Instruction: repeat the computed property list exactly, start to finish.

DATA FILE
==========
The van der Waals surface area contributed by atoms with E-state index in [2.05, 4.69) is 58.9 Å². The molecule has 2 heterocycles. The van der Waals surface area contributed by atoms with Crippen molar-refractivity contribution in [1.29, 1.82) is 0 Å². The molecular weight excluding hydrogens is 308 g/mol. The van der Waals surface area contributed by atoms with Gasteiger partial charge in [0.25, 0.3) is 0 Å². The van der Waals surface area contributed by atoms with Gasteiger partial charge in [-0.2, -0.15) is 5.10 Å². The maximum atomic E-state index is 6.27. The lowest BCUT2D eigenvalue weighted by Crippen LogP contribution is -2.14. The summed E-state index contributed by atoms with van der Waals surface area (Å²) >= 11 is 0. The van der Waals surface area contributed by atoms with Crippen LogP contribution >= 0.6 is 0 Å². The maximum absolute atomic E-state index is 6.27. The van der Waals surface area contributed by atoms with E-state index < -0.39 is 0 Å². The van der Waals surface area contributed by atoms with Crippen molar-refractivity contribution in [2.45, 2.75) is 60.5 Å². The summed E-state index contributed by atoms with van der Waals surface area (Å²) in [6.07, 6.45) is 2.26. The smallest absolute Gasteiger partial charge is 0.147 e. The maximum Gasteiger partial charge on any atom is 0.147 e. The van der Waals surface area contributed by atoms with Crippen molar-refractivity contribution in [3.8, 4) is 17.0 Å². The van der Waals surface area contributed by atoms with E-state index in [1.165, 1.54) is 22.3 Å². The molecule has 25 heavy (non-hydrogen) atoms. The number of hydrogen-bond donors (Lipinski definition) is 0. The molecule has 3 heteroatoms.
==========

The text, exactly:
The van der Waals surface area contributed by atoms with E-state index in [2.05, 4.69) is 58.9 Å². The molecule has 2 heterocycles. The van der Waals surface area contributed by atoms with Crippen molar-refractivity contribution in [1.29, 1.82) is 0 Å². The molecular weight excluding hydrogens is 308 g/mol. The van der Waals surface area contributed by atoms with Gasteiger partial charge in [0.25, 0.3) is 0 Å². The van der Waals surface area contributed by atoms with Gasteiger partial charge in [-0.2, -0.15) is 5.10 Å². The maximum atomic E-state index is 6.27. The lowest BCUT2D eigenvalue weighted by Crippen LogP contribution is -2.14. The summed E-state index contributed by atoms with van der Waals surface area (Å²) >= 11 is 0. The van der Waals surface area contributed by atoms with Crippen LogP contribution >= 0.6 is 0 Å². The maximum absolute atomic E-state index is 6.27. The van der Waals surface area contributed by atoms with E-state index < -0.39 is 0 Å². The van der Waals surface area contributed by atoms with Crippen molar-refractivity contribution in [2.45, 2.75) is 60.5 Å². The summed E-state index contributed by atoms with van der Waals surface area (Å²) in [6.07, 6.45) is 2.26. The smallest absolute Gasteiger partial charge is 0.147 e. The maximum Gasteiger partial charge on any atom is 0.147 e. The van der Waals surface area contributed by atoms with Crippen molar-refractivity contribution in [3.8, 4) is 17.0 Å². The van der Waals surface area contributed by atoms with E-state index in [1.165, 1.54) is 22.3 Å². The molecule has 25 heavy (non-hydrogen) atoms. The number of hydrogen-bond donors (Lipinski definition) is 0. The molecule has 3 heteroatoms.